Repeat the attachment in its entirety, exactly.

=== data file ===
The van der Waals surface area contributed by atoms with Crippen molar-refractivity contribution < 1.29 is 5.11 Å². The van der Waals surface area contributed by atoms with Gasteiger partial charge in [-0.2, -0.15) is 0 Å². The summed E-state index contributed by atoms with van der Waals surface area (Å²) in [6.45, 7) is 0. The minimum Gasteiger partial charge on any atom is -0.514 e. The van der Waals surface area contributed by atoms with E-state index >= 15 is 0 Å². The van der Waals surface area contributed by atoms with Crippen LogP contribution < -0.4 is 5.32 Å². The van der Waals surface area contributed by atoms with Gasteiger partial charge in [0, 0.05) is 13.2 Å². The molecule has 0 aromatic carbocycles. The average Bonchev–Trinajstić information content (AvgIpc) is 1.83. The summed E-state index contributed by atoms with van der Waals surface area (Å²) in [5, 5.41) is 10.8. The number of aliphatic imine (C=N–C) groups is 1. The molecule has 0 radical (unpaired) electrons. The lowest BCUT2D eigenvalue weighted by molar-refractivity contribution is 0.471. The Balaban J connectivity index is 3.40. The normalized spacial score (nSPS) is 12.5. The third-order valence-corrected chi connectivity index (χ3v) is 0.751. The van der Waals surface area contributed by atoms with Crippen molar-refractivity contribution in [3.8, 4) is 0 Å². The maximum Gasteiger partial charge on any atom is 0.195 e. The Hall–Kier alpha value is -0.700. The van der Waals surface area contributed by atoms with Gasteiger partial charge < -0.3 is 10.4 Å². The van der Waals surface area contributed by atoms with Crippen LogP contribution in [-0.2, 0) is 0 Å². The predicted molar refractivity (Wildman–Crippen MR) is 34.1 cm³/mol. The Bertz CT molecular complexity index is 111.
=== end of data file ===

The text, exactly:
The van der Waals surface area contributed by atoms with Crippen molar-refractivity contribution < 1.29 is 5.11 Å². The van der Waals surface area contributed by atoms with Gasteiger partial charge in [-0.2, -0.15) is 0 Å². The summed E-state index contributed by atoms with van der Waals surface area (Å²) in [6.45, 7) is 0. The minimum Gasteiger partial charge on any atom is -0.514 e. The van der Waals surface area contributed by atoms with E-state index >= 15 is 0 Å². The van der Waals surface area contributed by atoms with Crippen LogP contribution < -0.4 is 5.32 Å². The van der Waals surface area contributed by atoms with Gasteiger partial charge in [0, 0.05) is 13.2 Å². The molecule has 0 aromatic carbocycles. The average Bonchev–Trinajstić information content (AvgIpc) is 1.83. The summed E-state index contributed by atoms with van der Waals surface area (Å²) in [5, 5.41) is 10.8. The number of aliphatic imine (C=N–C) groups is 1. The molecule has 0 radical (unpaired) electrons. The lowest BCUT2D eigenvalue weighted by molar-refractivity contribution is 0.471. The Balaban J connectivity index is 3.40. The normalized spacial score (nSPS) is 12.5. The third-order valence-corrected chi connectivity index (χ3v) is 0.751. The van der Waals surface area contributed by atoms with Crippen molar-refractivity contribution in [3.8, 4) is 0 Å². The maximum Gasteiger partial charge on any atom is 0.195 e. The Hall–Kier alpha value is -0.700. The van der Waals surface area contributed by atoms with Gasteiger partial charge < -0.3 is 10.4 Å². The van der Waals surface area contributed by atoms with Crippen LogP contribution in [-0.2, 0) is 0 Å². The predicted molar refractivity (Wildman–Crippen MR) is 34.1 cm³/mol. The Bertz CT molecular complexity index is 111.